Read my full review.

RoundHouseRound House by Louise Erdrich (Harper Collins, October 2012); Hardcover; Literary Fiction

Despite the serious themes in The Round House, Louise Erdrich manages to inject humor which often made me laugh out loud. I have come to appreciate Erdrich’s ironic sense of humor, and this ability to lighten her often dark stories is just one reason I look forward to reading her work. The Round House is filled with memorable characters, ingeniously plotted, and delivers its message without being preachy.

Read my full review.

Dr. Darwin’s Gardener by Darwin's GardenerKristina Carlson (Peirene Press, June 2013); Soft Cover; Translated Literature (Novella)

In the end, Kristina Carlson delivers a story rich and profound with writing that feels like one long poem about what it means to be a human and struggling to understand the greater question of life.

Read my full review.

RiverOfDustRiver of Dust by Virginia Pye (Unbridled Books, May 2013); Trade Paperback; Historical Fiction

River of Dust is a wholly original novel with luscious prose and compelling characters. Pye puts a spin on the essence of faith and in the waning pages reveals a dark secret which the Reverend has kept from his wife. The effect is a vividly imagined book that gives readers a glimpse into what life was like for Christian missionaries living in China in the early years of the 20th century. But more importantly, perhaps, it examines the importance of understanding cultures different from our own, and asks the essential question: What are the universal connections we have as humans, regardless of our culture or religion?

Read my full review.

ColourOfMilkThe Colour of Milk by Nell Letshon (Harper/ECCO, December 2012); Hardcover; Literary and Historical Fiction

Leyshon’s writing is powerful, incredibly moving, and filled with a grace that many authors are not able to find in their prose. This is a penetrating and compelling look into the life of one young girl during a time in history when women were considered property and had no real rights. It is shocking, empathetic and provocative.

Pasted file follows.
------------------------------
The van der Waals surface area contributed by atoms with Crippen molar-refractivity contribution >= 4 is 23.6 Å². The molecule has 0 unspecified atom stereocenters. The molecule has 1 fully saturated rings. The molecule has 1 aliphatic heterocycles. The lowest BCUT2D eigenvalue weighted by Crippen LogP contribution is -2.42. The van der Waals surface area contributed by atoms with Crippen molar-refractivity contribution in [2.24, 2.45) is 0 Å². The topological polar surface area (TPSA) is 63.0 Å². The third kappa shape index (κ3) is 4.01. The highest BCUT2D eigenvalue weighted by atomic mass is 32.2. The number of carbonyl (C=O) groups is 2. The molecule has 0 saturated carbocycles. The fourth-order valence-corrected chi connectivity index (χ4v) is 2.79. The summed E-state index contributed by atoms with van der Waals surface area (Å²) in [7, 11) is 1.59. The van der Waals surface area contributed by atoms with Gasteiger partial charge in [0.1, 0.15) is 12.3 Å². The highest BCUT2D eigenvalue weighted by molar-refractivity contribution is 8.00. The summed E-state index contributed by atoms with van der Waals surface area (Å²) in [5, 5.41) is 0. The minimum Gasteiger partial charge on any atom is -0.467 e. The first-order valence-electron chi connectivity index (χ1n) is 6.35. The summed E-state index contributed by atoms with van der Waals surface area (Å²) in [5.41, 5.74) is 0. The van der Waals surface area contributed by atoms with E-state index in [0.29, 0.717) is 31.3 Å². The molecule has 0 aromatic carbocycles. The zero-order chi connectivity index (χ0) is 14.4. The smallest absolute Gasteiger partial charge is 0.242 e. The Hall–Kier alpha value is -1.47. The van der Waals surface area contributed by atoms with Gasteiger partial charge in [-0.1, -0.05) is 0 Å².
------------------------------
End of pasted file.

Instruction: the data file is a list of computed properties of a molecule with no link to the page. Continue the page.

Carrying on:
Read my full review.

WhiteDogFellWhite Dog Fell From the Sky by Eleanor Morse (Viking Adult, January 2013); Hardcover; Historical Fiction

White Dog Fell From the Sky is a novel of tremendous scope and depth, giving the reader an unflinching look into a region of astounding beauty and cruelty, a look at political and military brutality against the backdrop of a vivid culture which depends on the environment, ecology and the unrelenting flow of wildlife for survival.

Read my full review.

BEST FICTION of the Year


A Constellation of Vital Phenomena by Anthony Marra

Published by Hogarth (May 2013)

I love fiction set in other countries and Marra’s first novel, set in Chechnya between 1994 and 2004, is an amazing and emotional book about the impact of war on every day people. Marra humanizes the conflict in Chechnya by creating memorable characters. The book takes place over five days, but allows insight into the characters by taking the reader back into their pasts.

A Constellation of Vital Phenomena weaves the lives of these primary characters back and forth in time. In doing so, Marra explores themes of interconnectedness, hope, betrayal, and love. Even while showing us the horror of a neighbor informing on a friend, Marra defines the very essence of what it means to be human.

I read this book in the early part of May, and I still think about it from time to time which is a sure sign of literary greatness. Anthony Marra’s book is well deserving as the best book I read this year. Read my complete review for more information.



Handling the Truth by Beth Kephart

Published by Gotham (August 2013)

Last year Beth Kephart’s novel, Small Damages, was my favorite book of 2012. This year, her non fiction book about the writing of memoir easily made my list for the best non fiction book of 2013.

Don’t be fooled by the slimness of this book – it is thick with knowledge and shared wisdom, plump with book recommendations, and fat with the kind of observations which I have come to expect from Beth Kephart’s writing.

Beth Kephart is a writer with great talent. She never, ever disappoints me. And Handling the Truth is a work of lasting importance. Read my full review for more information.